Sen. Ronald S. Calderon pleads not guilty to corruption charges

Sen. Ronald S. Calderon pleads not guilty to corruption charges
U.S. Atty. Andre Birotte Jr., center, speaks during a news conference Friday to announce charges in a case involving state Sen. Ronald S. Calderon. (Francine Orr / Los Angeles Times)

State Sen. Ronald S. Calderon, indicted last week on corruption charges and accused of taking $100,000 in bribes, pleaded not guilty in federal court Monday afternoon.

Calderon was taken into custody Monday morning after surrendering to authorities. He is expected to be released on a $50,000 surety bond, signed by his wife. 

Calderon, 56, faces 24 counts of fraud, wire fraud, honest services fraud, bribery, conspiracy to commit money laundering, money laundering and aiding in the filing of false tax returns.


A trial date was scheduled for April 22. Calderon wore a light blue, button-down shirt and was handcuffed and chained at the waist.

Federal authorities allege that Calderon (D-Montebello) took the bribes from a Long Beach hospital official, as well as people connected to what he believed was a Hollywood studio. In fact, the studio was an FBI front and the business associates were FBI agents. 

"This today is just the first step in a long process to seek justice against corrupt politicians," Assistant U.S. Atty. Mack Jenkins said. 

FULL COVERAGE: Calderon family probes

Calderon's attorney Mark Geragos said last week his client welcomes "the opportunity to disprove these allegations in a courtroom."

In Sacramento, Senate leaders said Monday they will give Calderon one week, until March 3, to either resign or take a leave of absence, after which he will face a possible Senate vote to suspend him from office.

“I think it is fair that we give Sen. Calderon a chance to consider the request we made” last Friday, said Senate President Pro Tem Darrell Steinberg (D-Sacramento). “We are being very deliberative.”

Senate Republican leader Bob Huff of Diamond Bar said he is willing to go along with the Democrats' move to give Calderon more time, even though some Republicans are getting impatient to act on both Calderon and Sen. Roderick Wright (D-Inglewood).

Wright was convicted last month of eight felonies, including perjury and voter fraud, after prosecutors said he had lied about living in his Senate district when he was elected and voted there.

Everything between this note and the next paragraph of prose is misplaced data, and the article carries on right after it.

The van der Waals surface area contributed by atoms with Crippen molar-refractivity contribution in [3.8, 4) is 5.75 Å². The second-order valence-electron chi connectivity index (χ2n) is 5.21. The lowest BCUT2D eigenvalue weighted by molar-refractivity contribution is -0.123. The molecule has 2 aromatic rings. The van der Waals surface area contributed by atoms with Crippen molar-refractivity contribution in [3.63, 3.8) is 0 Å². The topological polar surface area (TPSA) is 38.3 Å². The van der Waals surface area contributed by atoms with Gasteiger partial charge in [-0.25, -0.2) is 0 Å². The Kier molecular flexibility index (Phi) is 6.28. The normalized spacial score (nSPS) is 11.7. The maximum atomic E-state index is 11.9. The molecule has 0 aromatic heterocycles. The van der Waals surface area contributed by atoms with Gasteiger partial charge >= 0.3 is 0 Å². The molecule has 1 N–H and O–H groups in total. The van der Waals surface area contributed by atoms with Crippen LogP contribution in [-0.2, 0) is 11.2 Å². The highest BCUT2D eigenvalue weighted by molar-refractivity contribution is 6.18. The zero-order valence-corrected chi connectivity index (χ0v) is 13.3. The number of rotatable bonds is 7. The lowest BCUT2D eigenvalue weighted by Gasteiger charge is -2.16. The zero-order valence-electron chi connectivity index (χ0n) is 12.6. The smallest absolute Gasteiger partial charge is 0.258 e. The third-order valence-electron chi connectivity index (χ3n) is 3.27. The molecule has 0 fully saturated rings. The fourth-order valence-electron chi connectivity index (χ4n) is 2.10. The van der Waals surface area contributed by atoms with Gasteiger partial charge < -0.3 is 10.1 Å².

Geragos said after Monday's court proceeding that Calderon will not make a decision on whether to resign or take a leave until he reviews the evidence.

He called the leak of search warrant affidavits last fall to Al Jazeera America “very troubling” and accused the government of “bait and switch,” saying the indictment was timed to dodge questions about the leak.

"In 31 years, I've never had a situation in federal court where a search warrant affidavit has been leaked," Geragos said.

Calderon's brother, Thomas, was also indicted last week on money-laundering charges. Thomas Calderon is a former assemblyman who most recently served as a consultant for the Central Basin Water District.

Authorities allege that Ronald Calderon took bribes from Michael Drobot, former owner of Pacific Hospital in Long Beach. 

According to a U.S. attorney's office statement, "Drobot bribed Ron Calderon by hiring Calderon’s college-age son to work as a file clerk at his company and paying him approximately $30,000 over the course of three summers. Ron Calderon’s son showed up for only about 15 days of work each summer, according to the indictment, which also accused Ron Calderon of accepting plane trips, golf outings and expensive dinners from Drobot. Ron Calderon allegedly arranged meetings between Drobot and other public officials and helped Drobot attempt to persuade the other legislators" to help with bills favorable to his business.

Drobot has pleaded guilty to conspiracy and to paying illegal kickbacks, according to the U.S. attorney.

Calderon faces up to 395 years in prison if convicted.